It’s difficult to summarise in a few lines, the long and passionate history of the estate, it could be entitled “Once upon a time “Château Margaux”.
It was in 1810, when La Colonilla was already seventy years old, that the work on the château and the farm buildings that we admire today, started. La Colonilla died in 1816 without having ever lived in his château.
Empereur Napoléon III paid an important service to the great red wines of the Médoc by organising in Paris, in 1855, the Second Universal Exhibition. It was an occasion for him to glorify French products, among which were the prestigious Médoc wines. He wanted the wines to be presented in the form of a classification. A blind tasting was organised in Paris which led to this official classification of 1855. It divided about sixty Médoc growths, and a property in the Graves, into five quality levels.
The production of Château Margaux resumed when new treatments were found and replanting undertaken. The remarkable 1893 vintage was so abundant that they had to stop the harvest for six days because they didn’t have enough vats! Its production overtook that of the legendary 1870, the greatest year before the phylloxera. Nevertheless, the young vines in the replantations weren’t able to produce grapes of optimal quality and part of the production was sold as “second wine”: that would be named the Pavillon Rouge du Château Margaux in 1908.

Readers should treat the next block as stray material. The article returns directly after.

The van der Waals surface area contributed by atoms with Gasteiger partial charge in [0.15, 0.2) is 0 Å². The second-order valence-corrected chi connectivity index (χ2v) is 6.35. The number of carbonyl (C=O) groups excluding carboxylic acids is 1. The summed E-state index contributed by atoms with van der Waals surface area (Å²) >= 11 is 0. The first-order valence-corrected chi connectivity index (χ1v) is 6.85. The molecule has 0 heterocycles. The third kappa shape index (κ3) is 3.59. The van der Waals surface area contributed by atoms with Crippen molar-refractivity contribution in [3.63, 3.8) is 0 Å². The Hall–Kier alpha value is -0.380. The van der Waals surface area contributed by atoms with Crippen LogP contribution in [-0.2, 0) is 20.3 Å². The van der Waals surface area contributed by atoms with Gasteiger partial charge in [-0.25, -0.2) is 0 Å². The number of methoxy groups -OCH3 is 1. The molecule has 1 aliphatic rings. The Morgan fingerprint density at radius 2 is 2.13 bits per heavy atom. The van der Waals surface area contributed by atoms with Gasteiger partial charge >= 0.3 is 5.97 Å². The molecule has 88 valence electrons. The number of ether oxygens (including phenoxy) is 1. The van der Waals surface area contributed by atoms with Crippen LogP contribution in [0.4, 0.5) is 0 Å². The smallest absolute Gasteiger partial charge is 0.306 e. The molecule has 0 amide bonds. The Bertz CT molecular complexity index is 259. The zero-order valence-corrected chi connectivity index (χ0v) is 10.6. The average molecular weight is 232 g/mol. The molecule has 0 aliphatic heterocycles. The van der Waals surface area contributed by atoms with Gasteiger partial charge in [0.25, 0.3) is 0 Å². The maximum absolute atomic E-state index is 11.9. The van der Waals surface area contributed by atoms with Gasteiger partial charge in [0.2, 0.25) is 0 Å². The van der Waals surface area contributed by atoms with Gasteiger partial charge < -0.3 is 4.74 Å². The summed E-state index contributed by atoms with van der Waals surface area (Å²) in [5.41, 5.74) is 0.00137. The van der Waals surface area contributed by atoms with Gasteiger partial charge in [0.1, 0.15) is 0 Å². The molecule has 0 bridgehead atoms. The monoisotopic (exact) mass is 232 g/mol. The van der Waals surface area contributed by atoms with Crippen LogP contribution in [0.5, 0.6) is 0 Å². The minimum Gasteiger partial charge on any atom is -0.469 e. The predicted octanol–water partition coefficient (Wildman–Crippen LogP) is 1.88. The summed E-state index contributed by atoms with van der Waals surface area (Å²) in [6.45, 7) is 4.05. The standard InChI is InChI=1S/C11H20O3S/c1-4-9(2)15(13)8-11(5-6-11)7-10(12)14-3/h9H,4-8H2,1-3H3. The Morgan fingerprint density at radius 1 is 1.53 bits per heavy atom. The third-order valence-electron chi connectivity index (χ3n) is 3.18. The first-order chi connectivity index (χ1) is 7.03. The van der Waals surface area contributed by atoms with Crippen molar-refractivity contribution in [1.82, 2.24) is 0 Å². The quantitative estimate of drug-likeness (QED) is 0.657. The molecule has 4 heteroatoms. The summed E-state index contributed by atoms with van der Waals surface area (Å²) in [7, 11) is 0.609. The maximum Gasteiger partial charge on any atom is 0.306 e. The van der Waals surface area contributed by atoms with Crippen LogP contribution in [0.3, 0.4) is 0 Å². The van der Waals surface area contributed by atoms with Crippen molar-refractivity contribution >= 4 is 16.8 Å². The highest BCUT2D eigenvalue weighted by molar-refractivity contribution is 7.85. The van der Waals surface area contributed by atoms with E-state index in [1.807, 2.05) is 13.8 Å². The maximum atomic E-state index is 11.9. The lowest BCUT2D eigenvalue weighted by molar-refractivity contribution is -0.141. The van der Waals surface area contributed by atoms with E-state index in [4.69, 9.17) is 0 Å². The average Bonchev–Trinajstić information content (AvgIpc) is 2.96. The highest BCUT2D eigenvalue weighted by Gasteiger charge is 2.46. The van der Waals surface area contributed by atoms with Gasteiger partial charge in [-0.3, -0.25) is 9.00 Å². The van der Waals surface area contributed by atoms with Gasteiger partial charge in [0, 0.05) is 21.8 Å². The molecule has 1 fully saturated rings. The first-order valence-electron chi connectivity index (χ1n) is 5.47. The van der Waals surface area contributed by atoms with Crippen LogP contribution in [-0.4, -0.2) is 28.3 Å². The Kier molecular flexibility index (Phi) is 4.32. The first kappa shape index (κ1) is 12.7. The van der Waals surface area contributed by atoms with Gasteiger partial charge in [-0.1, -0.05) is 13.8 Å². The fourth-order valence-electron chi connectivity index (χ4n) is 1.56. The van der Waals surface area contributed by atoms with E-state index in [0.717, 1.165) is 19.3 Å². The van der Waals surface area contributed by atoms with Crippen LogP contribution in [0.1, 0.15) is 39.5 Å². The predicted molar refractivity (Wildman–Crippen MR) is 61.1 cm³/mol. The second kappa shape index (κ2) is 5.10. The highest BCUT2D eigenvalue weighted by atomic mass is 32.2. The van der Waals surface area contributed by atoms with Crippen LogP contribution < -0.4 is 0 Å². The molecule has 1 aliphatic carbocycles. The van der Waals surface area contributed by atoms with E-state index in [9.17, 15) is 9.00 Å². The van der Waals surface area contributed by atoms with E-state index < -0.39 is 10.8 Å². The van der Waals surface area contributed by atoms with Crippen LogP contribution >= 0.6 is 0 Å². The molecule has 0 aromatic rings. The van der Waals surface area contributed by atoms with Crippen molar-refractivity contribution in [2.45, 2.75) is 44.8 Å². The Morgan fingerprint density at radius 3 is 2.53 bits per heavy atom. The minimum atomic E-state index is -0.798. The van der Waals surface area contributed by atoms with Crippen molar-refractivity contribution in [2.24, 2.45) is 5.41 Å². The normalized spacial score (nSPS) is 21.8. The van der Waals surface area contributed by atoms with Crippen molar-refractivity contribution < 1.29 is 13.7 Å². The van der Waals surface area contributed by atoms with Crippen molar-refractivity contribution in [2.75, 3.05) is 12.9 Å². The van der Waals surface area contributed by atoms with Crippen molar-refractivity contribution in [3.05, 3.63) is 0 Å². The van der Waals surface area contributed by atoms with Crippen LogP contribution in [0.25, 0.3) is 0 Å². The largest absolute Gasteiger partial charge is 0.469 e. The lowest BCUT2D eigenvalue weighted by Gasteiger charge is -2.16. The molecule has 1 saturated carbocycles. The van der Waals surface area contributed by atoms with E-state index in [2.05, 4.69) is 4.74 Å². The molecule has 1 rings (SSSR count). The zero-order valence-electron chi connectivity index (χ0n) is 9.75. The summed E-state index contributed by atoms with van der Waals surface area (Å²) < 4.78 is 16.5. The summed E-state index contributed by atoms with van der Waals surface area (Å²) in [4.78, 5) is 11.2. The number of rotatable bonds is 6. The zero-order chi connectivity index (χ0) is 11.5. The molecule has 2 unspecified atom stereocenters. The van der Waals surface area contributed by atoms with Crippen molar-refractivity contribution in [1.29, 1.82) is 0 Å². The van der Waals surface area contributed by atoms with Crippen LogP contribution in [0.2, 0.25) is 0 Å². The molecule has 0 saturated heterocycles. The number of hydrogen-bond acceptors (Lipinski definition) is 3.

In 1896, Count Pillet-Will found someone he could trust in the person of Pierre Moreau who would play an essential rôle at the property by managing it and bringing together all the future shareholders in Château Margaux. He nominated Marcellus Grangerou for the position of cellar master who would be succeeded by his son Marcel and his grandson, Jean.Pierre Moreau’s most important innovation was the obligation to bottle the wine at the château, adopted in 1924, and was a real guarantee of authenticity for the buyers.
It was in 1977 that André Mentzelopoulos bought the property.
Terroir is a concept so French that the word doesn’t have an equivalent in any other language. Terroir is a genetic heritage of great wines. Without it, nothing is possible, however its character is only truly revealed as a result of the work and determination of men.
Traditionally the great Bordeaux wines are served “chambrés”, that is to say at an ambient temperature about 18-19°C (64-66 °F). Above that temperature, the nose loses some finesse and the alcohol overpowers the delicate aromas of the bouquet; even in the fruit in young wines the tannins appear to be drier and less fleshy. When the temperature is too low, the aromas have difficulty in coming out and the wine seems dull and shorter. The same principles apply to the Pavillon Blanc; however, the temperature threshold is lower and it should be served at between 10 and 13°C (50 and 55°F) depending on the room temperature.
Hope that one day you will have the pleasure to enjoy a “Château Margaux”.